Independent Contractors Australia executive director Ken Phillips told The Australian he estimated up to 1000 owner-drivers would seek compensation of more than a total of $100 million in a class action.
The Road Safety Remuneration Tribunal, established by Labor in 2012, was abolished last month after a new minimum payments regime forcing owner-drivers to charge higher prices triggered a ferocious backlash.
Owner-drivers warned the new regime would price more than 35,000 small business owners out of the market and force them to work for their larger and more heavily unionised competitors, which were not covered by the payment order.
The Transport Workers Union said the higher remuneration would reduce fatalities and improve road safety as Bill Shorten sought a compromise position, backing a delay to the introduction of the order and opposing any move to abolish the RSRT.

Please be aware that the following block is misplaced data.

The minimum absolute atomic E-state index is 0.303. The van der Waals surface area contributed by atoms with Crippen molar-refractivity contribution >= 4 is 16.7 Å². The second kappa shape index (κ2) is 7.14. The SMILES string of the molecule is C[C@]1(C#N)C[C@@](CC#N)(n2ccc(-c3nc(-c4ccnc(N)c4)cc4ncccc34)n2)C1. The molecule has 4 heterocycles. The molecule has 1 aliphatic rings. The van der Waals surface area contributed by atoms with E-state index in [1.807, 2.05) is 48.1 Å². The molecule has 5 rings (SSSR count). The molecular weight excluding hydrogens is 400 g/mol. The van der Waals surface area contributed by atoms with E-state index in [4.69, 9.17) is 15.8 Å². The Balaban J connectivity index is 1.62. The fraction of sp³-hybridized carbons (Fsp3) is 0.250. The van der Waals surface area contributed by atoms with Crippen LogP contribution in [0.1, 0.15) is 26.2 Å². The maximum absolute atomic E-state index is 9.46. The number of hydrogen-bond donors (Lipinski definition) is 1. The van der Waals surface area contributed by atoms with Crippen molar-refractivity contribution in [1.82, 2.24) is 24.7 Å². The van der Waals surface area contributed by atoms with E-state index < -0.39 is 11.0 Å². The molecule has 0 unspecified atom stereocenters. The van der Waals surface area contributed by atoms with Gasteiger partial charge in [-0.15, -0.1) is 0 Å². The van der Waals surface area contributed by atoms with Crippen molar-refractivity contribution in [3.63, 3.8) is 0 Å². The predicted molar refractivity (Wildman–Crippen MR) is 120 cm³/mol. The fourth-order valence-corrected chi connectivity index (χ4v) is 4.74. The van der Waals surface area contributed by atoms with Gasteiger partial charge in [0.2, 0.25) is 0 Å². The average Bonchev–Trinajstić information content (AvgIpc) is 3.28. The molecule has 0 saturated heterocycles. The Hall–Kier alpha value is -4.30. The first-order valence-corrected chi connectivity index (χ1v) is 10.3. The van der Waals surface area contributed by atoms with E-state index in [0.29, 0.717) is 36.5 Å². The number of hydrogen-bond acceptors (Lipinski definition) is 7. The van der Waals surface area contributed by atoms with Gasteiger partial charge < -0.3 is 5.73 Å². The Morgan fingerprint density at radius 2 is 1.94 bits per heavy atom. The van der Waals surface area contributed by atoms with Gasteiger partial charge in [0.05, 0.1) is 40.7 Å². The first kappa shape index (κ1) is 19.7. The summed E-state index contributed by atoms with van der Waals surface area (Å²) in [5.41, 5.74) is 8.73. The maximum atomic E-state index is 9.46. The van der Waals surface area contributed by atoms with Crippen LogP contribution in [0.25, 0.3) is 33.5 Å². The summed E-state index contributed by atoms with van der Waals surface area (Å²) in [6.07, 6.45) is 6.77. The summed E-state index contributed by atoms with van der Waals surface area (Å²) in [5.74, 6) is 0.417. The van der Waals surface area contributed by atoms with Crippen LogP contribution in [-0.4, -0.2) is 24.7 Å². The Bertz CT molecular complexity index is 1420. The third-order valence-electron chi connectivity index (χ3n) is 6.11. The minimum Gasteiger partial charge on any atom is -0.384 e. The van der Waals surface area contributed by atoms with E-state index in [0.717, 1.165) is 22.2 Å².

Mr Phillips yesterday said ICA was “facilitating” the class action but suggested it could take up to three months for the issue to come before the courts.
The legal move comes after the Small Business and Family Enterprise Ombudsman was given a referral by government to conduct an “urgent inquiry” into the economic impact of the minimum payments order on owner-drivers.
Employment Minister Michaelia Cash announced the inquiry on Sunday, saying many owner-drivers had suffered “severe financial losses” during the period of the order. Many were unable to recover these costs, Senator Cash said.
She told The Australian yesterday: “This could have all been avoided if the RSRT had listened to the very people it claims it was trying to help.
“In a shocking display of confused priorities, comments in recent days by Labor candidates and members confirm that if elected a Shorten-led government will stop the trucks and start the boats.”
Mr Phillips said the ICA had received reports of losses in the order of $37,000 for typical truckies.